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Found 8 results

  1. So, while waiting to fix the Seiko misadventures of my youth, I went looking for broken pocket watch movements on ebay. (I had read somewhere that a good way to start is clocks for their larger parts, then pocket watches as an intermediate stage and then wristwatches for the smallest movements and parts.) After losing several auctions for promising non-working pocket watches I found a New York Standard possibly "Model 11". It was mostly disassembled and there is much rust/corrosion. I think it's missing at least the clutch, for example. It needs new hands, but this isn't impossible. The main problem here is the rust. It looks like someone disassembled this watch on purpose but I don't know how it came to be so rusted. (Maybe it was parted out? It would be nice to have a tech book on this watch.) So I've been looking over rust removal methods. One video says to use water and baking soda with a brush. Many advocate the use of a "solvent" without being very specific. I have a .pdf of a 1940's War Dept. Technical Manual for watch repair. (you know, for when you're in a trench and taking fire and need to know what time it is but your watch is broken) Among other things this book recommends using pith and I think maybe pegwood as well as solvents or the like that are only referred to by what I think are military requisition numbers. My circumstances are such that I can't afford a sonic jewelry cleaner, and I don't have a dedicated work area and limited storage for tools. The baking soda method appeals to me but I think this works mostly by abrasion, the baking soda being gritty. I'm afraid this could damage smaller parts. I could upload pictures if anyone's interested.
  2. So my Nana gave me my Gramps' Pocket Ben he's had as a work watch, but the chain loop on the top is missing. I took it to my local watch repair and they said that you can't replace that loop (I think it's called a bow?) on any watch because "it won't have enough tension". Is this true? Because I'm pretty sure I've seen replacement ones on eBay and Amazon, but I don't want to order any if I can't actually put it on.
  3. Hello, I had a lot of fun rebuilding my first pocket watch, a 'Goliath' (see pic). After 2 weeks of working well, the mainspring snapped... I brought a new mainspring from Cousins; I would not find an exact match of the original. The original measured: 3.10 x 0.20 x 620 (mm) Cousins replacement: 3.00 x 0.23 x 640 (mm) Could the differences in specification have caused the breakage? Or was perhaps the spring faulty?
  4. I have a Kronotron Pocket Watch that has stopped running. It probably needs a cleaning. Does anyone know how to remove the back of the watch? Thank you.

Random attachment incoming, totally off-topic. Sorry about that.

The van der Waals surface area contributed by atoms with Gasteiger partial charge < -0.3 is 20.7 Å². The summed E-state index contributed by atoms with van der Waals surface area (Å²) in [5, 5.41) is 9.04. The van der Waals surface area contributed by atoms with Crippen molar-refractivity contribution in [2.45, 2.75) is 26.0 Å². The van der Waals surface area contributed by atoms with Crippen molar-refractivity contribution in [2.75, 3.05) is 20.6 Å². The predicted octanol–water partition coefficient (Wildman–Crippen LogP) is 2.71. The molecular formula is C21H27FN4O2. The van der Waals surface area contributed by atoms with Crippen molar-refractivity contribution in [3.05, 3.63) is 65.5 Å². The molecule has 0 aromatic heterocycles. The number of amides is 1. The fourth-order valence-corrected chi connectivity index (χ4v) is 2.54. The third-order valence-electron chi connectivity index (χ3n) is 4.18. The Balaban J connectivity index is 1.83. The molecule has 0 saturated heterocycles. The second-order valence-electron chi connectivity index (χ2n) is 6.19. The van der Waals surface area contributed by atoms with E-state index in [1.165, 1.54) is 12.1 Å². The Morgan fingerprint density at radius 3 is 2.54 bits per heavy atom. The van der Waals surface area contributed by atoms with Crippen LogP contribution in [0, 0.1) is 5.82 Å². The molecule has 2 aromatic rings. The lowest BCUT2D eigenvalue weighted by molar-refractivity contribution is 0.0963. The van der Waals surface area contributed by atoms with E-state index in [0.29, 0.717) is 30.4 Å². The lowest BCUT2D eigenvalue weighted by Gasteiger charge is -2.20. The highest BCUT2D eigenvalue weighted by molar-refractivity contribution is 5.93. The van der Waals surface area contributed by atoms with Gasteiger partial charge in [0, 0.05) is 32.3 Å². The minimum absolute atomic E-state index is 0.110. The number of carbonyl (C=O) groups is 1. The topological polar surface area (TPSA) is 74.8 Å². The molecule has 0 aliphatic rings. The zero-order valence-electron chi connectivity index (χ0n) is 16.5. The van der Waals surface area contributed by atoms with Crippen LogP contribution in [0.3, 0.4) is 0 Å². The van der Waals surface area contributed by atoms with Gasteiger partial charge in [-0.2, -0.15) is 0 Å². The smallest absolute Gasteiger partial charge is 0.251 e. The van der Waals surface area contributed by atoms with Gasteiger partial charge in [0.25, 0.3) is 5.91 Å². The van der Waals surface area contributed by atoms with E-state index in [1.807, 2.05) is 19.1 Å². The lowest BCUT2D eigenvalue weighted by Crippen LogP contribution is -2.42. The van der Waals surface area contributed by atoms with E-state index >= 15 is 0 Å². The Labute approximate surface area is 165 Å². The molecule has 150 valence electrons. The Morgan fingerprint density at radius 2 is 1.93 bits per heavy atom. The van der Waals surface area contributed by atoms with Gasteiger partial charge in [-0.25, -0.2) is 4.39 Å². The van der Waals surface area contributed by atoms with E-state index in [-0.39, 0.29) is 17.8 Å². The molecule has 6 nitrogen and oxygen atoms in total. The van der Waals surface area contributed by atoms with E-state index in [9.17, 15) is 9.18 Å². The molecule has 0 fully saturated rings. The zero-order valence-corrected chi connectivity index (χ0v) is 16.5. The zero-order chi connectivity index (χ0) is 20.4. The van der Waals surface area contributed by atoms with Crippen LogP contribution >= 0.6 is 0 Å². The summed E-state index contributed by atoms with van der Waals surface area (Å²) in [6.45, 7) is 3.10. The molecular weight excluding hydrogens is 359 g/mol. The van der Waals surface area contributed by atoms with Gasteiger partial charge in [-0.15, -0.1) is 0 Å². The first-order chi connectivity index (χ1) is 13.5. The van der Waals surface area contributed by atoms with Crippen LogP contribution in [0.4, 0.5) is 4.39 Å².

5. Hi Guys, good day, i am David Cybulkiewicz from Colombia, S.A. I sateted to collect and damage watches a while ago, and a coule of months ago started after a lapse to pick up my watches fix them clean them and putting them in order. thnaks for the talk page regards david
  6. I've come across this Ingersoll and am struggling. It is in a backless case - the only access is via the front glass. I have pulled the crown as hard as I am willing and this does not separate. The watch winds, ticks and stops, so I'd like to get a look at the mechanism. Can anyone help? Also, the only Ingersolls I've come-across are Triumphs, this is not so marked. Can anyone help with a model or age? Thank you all!
  7. Hi, I've been interested in watches and clocks for decades. Recently in another forum, someone posted "Show me you watch". So I did. Every day I changed y watch and tool a photo and posted it online. After 4 weeks (20 watches) I decided to stop as the only watches I have left didn't work. So this got me thinking. I have 3 pocket watches and a wristwatch that don't work. The pocket watches problems are all "Hair spring" (if that's the correct terminology). The wrist watch is another issue altogether - someone, before I bought it seems to have taken it apart and not put it back together again. Anyways.... I decided I'd like ot learn ow to repair mechanical watches for my own enjoyment/ frustration. I love the vintage automatics like Seiko 5 and Citizen. I love the cheap, but pretty like Indian military. I'd like to get a few from eBay that are listed as "Spare or repairs" and either repair or build up a bank of spare parts. I hope to learn a lot. John
  8. Hi All I'm new to watch repair, but I have recently found myself becoming fascinated with those extremely ornate (and what looks like totally hand made) old antique verge fusee pocket watches from the late 17th and early 18th centuries. However, I cant really seem to find a good source of detailed info on these watches (online or in book form). There are some more general sources that mention these old antique timepieces, but I cant find any in-depth or definitive info sources. Has any other member looked into this already ? If so - what dd you manage to dig up ? Or any other advice on this recent twist on my watch passions ? Thanks Dean
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